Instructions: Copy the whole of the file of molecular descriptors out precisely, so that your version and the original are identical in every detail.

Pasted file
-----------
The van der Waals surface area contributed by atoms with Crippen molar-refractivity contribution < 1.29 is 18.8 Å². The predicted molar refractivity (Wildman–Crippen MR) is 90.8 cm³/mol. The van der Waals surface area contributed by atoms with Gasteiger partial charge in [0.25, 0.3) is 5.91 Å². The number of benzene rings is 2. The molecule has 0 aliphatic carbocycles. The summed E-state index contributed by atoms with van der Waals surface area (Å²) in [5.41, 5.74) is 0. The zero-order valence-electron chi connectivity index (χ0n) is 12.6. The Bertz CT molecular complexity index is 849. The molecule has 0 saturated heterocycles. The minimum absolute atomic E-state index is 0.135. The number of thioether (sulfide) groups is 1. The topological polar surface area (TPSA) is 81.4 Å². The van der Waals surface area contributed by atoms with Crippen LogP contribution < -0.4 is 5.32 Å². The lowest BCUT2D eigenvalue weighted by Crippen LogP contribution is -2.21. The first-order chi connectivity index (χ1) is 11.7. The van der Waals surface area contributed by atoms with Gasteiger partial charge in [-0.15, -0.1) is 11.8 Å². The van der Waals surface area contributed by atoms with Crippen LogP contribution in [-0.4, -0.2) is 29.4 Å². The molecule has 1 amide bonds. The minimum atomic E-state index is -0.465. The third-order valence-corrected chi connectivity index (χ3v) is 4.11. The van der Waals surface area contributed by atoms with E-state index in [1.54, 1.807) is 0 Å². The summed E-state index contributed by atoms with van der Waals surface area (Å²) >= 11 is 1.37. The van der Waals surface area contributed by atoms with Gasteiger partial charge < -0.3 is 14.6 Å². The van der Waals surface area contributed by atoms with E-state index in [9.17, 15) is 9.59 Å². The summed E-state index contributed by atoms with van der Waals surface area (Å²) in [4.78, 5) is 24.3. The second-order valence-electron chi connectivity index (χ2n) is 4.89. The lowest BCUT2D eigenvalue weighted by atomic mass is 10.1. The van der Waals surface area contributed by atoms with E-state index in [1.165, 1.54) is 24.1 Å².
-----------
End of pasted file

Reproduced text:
The van der Waals surface area contributed by atoms with Crippen molar-refractivity contribution < 1.29 is 18.8 Å². The predicted molar refractivity (Wildman–Crippen MR) is 90.8 cm³/mol. The van der Waals surface area contributed by atoms with Gasteiger partial charge in [0.25, 0.3) is 5.91 Å². The number of benzene rings is 2. The molecule has 0 aliphatic carbocycles. The summed E-state index contributed by atoms with van der Waals surface area (Å²) in [5.41, 5.74) is 0. The zero-order valence-electron chi connectivity index (χ0n) is 12.6. The Bertz CT molecular complexity index is 849. The molecule has 0 saturated heterocycles. The minimum absolute atomic E-state index is 0.135. The number of thioether (sulfide) groups is 1. The topological polar surface area (TPSA) is 81.4 Å². The van der Waals surface area contributed by atoms with Crippen LogP contribution < -0.4 is 5.32 Å². The lowest BCUT2D eigenvalue weighted by Crippen LogP contribution is -2.21. The first-order chi connectivity index (χ1) is 11.7. The van der Waals surface area contributed by atoms with Gasteiger partial charge in [-0.15, -0.1) is 11.8 Å². The van der Waals surface area contributed by atoms with Crippen LogP contribution in [-0.4, -0.2) is 29.4 Å². The molecule has 1 amide bonds. The minimum atomic E-state index is -0.465. The third-order valence-corrected chi connectivity index (χ3v) is 4.11. The van der Waals surface area contributed by atoms with E-state index in [1.54, 1.807) is 0 Å². The summed E-state index contributed by atoms with van der Waals surface area (Å²) >= 11 is 1.37. The van der Waals surface area contributed by atoms with Gasteiger partial charge < -0.3 is 14.6 Å². The van der Waals surface area contributed by atoms with E-state index in [9.17, 15) is 9.59 Å². The summed E-state index contributed by atoms with van der Waals surface area (Å²) in [4.78, 5) is 24.3. The second-order valence-electron chi connectivity index (χ2n) is 4.89. The lowest BCUT2D eigenvalue weighted by atomic mass is 10.1. The van der Waals surface area contributed by atoms with E-state index in [1.165, 1.54) is 24.1 Å².